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My manly eyes did scorn an humble tear;
[She looks scornfully at him.
[He lays his Breast open; she offers at it with his
Sword. Nay, do not pause; for I did kill king Henry; But 'twas thy beauty 4 that provoked me. Nay, now despatch ; 'twas I that stabb'd young Ed
ward :- [She again offers at his Breast. But 'twas thy heavenly face that set me on.
[She lets fall the Sword. Take up the sword again, or take up me.
Anne. Arise, dissembler: though I wish thy death, I will not be thy executioner.
Glo. Then bid me kill myself, and I will do it.
That was in thy rage :
4 But 'twas thy beauty — ] Shakspeare countenances the observation, that no woman can ever be offended with the mention of her beauty. Johnson.
Anne. I would, I knew thy heart.
'Tis figurd in My tongue.
Anne. I fear me, both are false.
Well, well, put up your sword.
That shall you know Hereafter.
Glo. But shall I live in hope ?
Vouchsafe to wear this ring.
Glo. Look, how this ring encompasseth thy finger, Even so thy breast encloseth my poor heart; Wear both of them, for both of them are thine. And if thy poor devoted servant may But beg one favour at thy gracious hand, Thou dost confirm his happiness for ever.
Anne. What is it?
Glo. That it may please you leave these sad designs To him that hath more cause to be a mourner, And presently repair to Crosby-place : 5 Where - after I have solemnly interr’d, At Chertsey monastry, this noble king, And wet his grave with my repentant tears, — I will with all expedient duty see you : For divers unknown reasons, I beseech you, Grant me this boon.
Anne. With all my heart; and much it joys me too, To see you are become so penitent. Tressel, and Berkley, go along with me.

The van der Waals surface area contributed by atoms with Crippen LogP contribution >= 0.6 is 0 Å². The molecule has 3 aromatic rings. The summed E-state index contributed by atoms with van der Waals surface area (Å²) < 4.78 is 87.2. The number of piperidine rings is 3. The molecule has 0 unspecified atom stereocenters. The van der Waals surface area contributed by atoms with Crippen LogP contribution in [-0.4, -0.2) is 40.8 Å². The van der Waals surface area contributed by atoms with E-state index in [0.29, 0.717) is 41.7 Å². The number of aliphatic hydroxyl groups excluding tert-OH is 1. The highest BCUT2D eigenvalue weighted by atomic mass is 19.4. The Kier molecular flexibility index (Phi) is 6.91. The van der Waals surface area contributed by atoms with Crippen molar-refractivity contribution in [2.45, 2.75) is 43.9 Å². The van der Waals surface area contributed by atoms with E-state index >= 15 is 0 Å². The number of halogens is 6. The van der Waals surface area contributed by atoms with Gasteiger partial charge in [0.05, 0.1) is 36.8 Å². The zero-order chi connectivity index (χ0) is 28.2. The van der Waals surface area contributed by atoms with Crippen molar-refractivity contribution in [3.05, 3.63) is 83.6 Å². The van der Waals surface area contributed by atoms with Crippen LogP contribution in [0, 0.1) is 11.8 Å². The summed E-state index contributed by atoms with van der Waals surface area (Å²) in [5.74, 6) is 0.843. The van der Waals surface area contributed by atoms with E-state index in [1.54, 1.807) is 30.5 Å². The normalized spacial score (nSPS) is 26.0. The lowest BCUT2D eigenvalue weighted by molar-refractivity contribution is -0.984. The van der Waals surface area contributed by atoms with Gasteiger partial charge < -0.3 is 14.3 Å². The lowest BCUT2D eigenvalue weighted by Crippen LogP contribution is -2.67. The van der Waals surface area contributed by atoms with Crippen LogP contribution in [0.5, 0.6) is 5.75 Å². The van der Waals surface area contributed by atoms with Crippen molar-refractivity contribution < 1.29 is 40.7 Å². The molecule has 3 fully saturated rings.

+ " Then never man was true.”. MALONE.
Crosby-place:] A house near Bishopsgate-street, belonging to the duke of Gloster, now Crosby-square, where part of the house is yet remaining
Glo. Bid me farewell.
'Tis more than you deserve: But, since you teach me how to flatter you, Imagine I have said farewell already.
[Exeunt Lady ANNE, TREssel, and BERKLEY. Glo. Take up the corse, sirs.
Towards Chertsey, noble lord ? Glo. No, to White-Friars; there attend my coming.
[Ereunt the rest, with the Corse. Was ever woman in this humour woo'd ? Was ever woman in this humour won ? I'll have her, - but I will not keep her long. What! I, that kill'd her husband, and his father, To take her in her heart's extremest hate; With curses in her mouth, tears in her eyes, The bleeding witness of her hatred by; With God, her conscience, and these bars against me, And I no friends to back my suit withal, But the plain devil, and dissembling looks, And yet to win her, — all the world to nothing ! Ha!1 Hath she forgot already that brave prince, Edward, her lord, whom I some three months since, Stabb’d in my angry mood at Tewksbury ? A sweeter and a lovelier gentleman, — Fram'd in the prodigality of nature, Young, valiant, wise, and, no doubt, right royal, The spacious world cannot again afford : And will she yet abase her eyes on me, That cropp'd the golden prime of this sweet prince, And made her widow to a woful bed? On me, whose all not equals Edward's moiety ? On me, that halt, and am mis-shapen thus? My dukedom to a beggarly denier, 6
† Sirs, take up the corse." Malone.
a beggarly denier,] A denier is the twelfth part of a French sous, and appears to have been the usual request of a beggar.
I do mistake my person all this while:
Enter Queen ELIZABETH, Lord RIVERS, and Lord GREY. Riv. Have patience, madam; there's no doubt, his
majesty Will soon recover his accustom'd health.
Grey. In that you brook it ill, it makes him worse: Therefore, for God's sake, entertain good comfort, And cheer his grace with quick and merry words.
Q. Eliz. If he were dead, what would betide of me?
Q. Eliz. Ah, he is young; and his minority
Riv. Is it concluded, he shall be protector?
Q. Eliz. It is determin'd, not concluded yet : But so it must be, if the king miscarry.
Enter BUCKINGHAM and STANLEY.
Grey. Here come the lords of Buckingham and
Stan. I do beseech you, either not believe
Q. Eliz. Saw you the king to-day, my lord of Stanley ?
Stan. But now, the duke of Buckingham, and I, Are come from visiting his majesty.
Q. Eliz. What likelihood of his amendment, lords? Buck. Madam, good hope; his grace speaks cheerfully. Q. Eliz. God grant him health ! did you confer with
him? Buck. Ay, madam : he desires to make atonement Between the duke of Gloster and your brothers, And between them and my lord chamberlain; And sent to warn them? to his royal presence. Q. Eliz. 'Would all were well ! - But that will never
be;I fear, our happiness is at the height.
Enter GLOSTER, HASTINGS, and DORSET. Glo, They do me wrong, and I will not endure it:
1- to warn them -) i.e. to summon.